ANKARA (Reuters) - Turkey’s military operations in Syria’s rebel-held province of Idlib aim to prevent a wave of migration into Turkey, Prime Minister Binali Yildirim said on Tuesday.
Turkey has said it will provide assistance to rebels it has long backed as it implements a de-escalation agreement designed to reduce fighting with pro-government forces in the area, the most populous pocket of Syria still in rebel hands.
On Sunday, a Turkish army reconnaissance team scouted the Idlib province before an expected military operation to impose peace in the bitterly contested Syrian northwest.
“The reason for our activities is to prepare the groundwork and prevent a potential migrant wave into our country and lower tensions,” Yildirim told a parliamentary meeting of the ruling AK Party.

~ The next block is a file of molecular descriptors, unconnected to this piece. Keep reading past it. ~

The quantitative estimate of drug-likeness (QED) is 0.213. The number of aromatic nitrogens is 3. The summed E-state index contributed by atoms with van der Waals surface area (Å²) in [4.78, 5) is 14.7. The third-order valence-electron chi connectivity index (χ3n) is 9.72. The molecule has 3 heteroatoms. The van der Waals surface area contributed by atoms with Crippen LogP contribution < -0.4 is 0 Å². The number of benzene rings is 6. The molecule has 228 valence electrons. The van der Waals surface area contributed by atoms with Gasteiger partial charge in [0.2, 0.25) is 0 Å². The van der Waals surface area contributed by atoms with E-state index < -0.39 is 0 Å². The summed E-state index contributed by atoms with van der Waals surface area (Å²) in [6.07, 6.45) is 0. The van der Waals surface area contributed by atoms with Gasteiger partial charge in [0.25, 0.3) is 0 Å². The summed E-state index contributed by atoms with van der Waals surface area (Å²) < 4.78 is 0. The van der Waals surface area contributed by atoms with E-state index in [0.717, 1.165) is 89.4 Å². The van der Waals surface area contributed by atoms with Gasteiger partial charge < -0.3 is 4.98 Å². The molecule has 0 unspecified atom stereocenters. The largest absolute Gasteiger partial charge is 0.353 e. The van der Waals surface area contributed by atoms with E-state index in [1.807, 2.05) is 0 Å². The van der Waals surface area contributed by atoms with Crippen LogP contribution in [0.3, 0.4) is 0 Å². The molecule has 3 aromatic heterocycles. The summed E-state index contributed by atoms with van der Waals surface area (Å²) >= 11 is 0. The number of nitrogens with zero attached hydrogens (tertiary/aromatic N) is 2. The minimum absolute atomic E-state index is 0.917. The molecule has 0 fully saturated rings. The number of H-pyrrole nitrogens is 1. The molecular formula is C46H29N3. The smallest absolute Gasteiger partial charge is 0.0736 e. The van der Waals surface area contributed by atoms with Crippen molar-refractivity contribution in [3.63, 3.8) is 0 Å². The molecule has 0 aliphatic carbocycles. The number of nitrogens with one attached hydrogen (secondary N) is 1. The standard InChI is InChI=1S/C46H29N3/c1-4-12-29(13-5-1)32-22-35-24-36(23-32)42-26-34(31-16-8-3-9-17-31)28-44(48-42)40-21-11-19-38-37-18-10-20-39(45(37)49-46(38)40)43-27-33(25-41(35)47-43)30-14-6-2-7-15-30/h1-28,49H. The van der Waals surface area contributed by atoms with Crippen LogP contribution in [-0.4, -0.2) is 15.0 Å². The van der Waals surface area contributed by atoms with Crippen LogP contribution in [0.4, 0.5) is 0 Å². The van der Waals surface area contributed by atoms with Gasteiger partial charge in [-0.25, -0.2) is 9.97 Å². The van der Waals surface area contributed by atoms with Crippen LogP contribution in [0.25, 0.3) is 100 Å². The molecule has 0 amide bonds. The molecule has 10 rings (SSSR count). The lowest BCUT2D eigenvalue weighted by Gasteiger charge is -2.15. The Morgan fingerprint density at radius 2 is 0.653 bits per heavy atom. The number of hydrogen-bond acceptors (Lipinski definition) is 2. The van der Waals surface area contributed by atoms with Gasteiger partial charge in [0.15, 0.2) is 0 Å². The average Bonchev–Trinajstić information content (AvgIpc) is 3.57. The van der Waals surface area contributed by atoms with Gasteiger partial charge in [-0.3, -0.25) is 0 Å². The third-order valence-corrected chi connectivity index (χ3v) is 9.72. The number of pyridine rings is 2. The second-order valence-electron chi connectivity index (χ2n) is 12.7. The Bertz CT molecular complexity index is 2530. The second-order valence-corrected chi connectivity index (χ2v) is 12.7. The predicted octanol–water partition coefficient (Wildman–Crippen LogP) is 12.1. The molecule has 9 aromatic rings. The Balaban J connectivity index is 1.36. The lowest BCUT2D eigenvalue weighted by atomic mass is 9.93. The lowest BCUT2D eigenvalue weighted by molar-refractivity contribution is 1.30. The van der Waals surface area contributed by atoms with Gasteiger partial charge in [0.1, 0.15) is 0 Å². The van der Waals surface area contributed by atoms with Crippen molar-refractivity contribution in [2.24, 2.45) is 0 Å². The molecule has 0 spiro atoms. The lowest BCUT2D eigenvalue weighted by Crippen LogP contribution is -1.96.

Turkey, which is already hosting around three million Syrians, has been one of the biggest supporters of rebels fighting Syrian President Bashar al-Assad during the six-and-a-half-year war, but its focus has moved from ousting him to securing its own border against jihadist and Kurdish groups.
Yildirim also said Turkey aimed to create control points in Idlib for future deployments, and that the activities of the armed forces in Idlib would help prevent internal conflicts between civilians and militant groups in the region.
Reporting by Ercan Gurses; Writing by Tuvan Gumrukcu; Editing by Daren Butler
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